5 Responses

  1. anonlurkermom
    anonlurkermom May 6, 2010 at 8:46 am | | Reply

    rats. another book I should have written! that said, the author/mom is way, way wrong about retirement as a virtual pancreas for her son. adolescent hormones, more intense sports, rebellion, exhaustion, and frustrations are combining just around the corner in middle and high school. and then there’s college and wanting to be one of the boys … I’m still in the middle of my journey, but ask the parents of the DOC members diagnoised as kids, I don’t think it ever ends. ever. so amy, while I get your jealousy, temper it a little, it’s not a true vacation.

  2. Cliff Saunders
    Cliff Saunders May 6, 2010 at 11:14 am | | Reply

    Good post Amy. I am glad you are focussing on the day to day ‘problems’ of the Diabetic and corralling the data into one website.

    I am going to send your article to a newly diagnosed friend of mine.

    Thanks,

    Cliff

  3. Vanessa
    Vanessa May 6, 2010 at 6:39 pm | | Reply

    I agree…It never ends. And any parent of a child with diabetes would give up their “temporary” role and trade places with their child in a heartbeat.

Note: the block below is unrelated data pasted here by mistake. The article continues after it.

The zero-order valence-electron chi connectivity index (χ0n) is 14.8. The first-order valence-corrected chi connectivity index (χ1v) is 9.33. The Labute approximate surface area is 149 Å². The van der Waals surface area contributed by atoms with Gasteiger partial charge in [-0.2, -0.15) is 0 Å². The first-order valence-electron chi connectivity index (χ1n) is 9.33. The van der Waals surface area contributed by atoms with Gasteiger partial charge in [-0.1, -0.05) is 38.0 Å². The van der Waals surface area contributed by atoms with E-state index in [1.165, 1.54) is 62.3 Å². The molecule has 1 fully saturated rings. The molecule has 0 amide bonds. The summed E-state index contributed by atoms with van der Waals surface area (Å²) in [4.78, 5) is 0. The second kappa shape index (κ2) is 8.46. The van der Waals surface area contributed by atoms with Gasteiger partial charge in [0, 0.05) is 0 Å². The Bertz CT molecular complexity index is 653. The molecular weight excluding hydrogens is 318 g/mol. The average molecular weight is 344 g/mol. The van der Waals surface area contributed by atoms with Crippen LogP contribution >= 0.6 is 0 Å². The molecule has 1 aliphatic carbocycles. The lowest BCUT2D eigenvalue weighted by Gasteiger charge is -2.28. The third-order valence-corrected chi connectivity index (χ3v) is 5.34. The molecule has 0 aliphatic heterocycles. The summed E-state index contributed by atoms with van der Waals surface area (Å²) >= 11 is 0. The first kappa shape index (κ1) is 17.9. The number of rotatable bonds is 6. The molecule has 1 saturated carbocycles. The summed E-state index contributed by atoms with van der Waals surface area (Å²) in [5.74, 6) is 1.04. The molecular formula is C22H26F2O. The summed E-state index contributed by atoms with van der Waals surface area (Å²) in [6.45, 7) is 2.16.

4. Joan
    Joan May 7, 2010 at 9:42 am | | Reply

    ditto anonlurkermom and Vanessa!

  5. Vicki Cutshall
    Vicki Cutshall May 10, 2010 at 5:03 am | | Reply

    I turned 50 this year (40 years with Type I diabetes too, since it was diagnosed on my 10th birthday!). My mother is nearing 75. She still says, “Oh, you don’t want to eat that. It’s not worth the insulin.” She watched those crazy years in my teens with trepidation, as you say. We both emerged without too much difficulty. It’s phenomenal as an adult to still be lucky enough to have someone who knows my ENTIRE life experience with diabetes. I don’t have to explain anything–she knows. She’s been there. Mother’s Day is a great day for me to share my thanks for her help. She’s still my little back-up pancreas when I get complacent.

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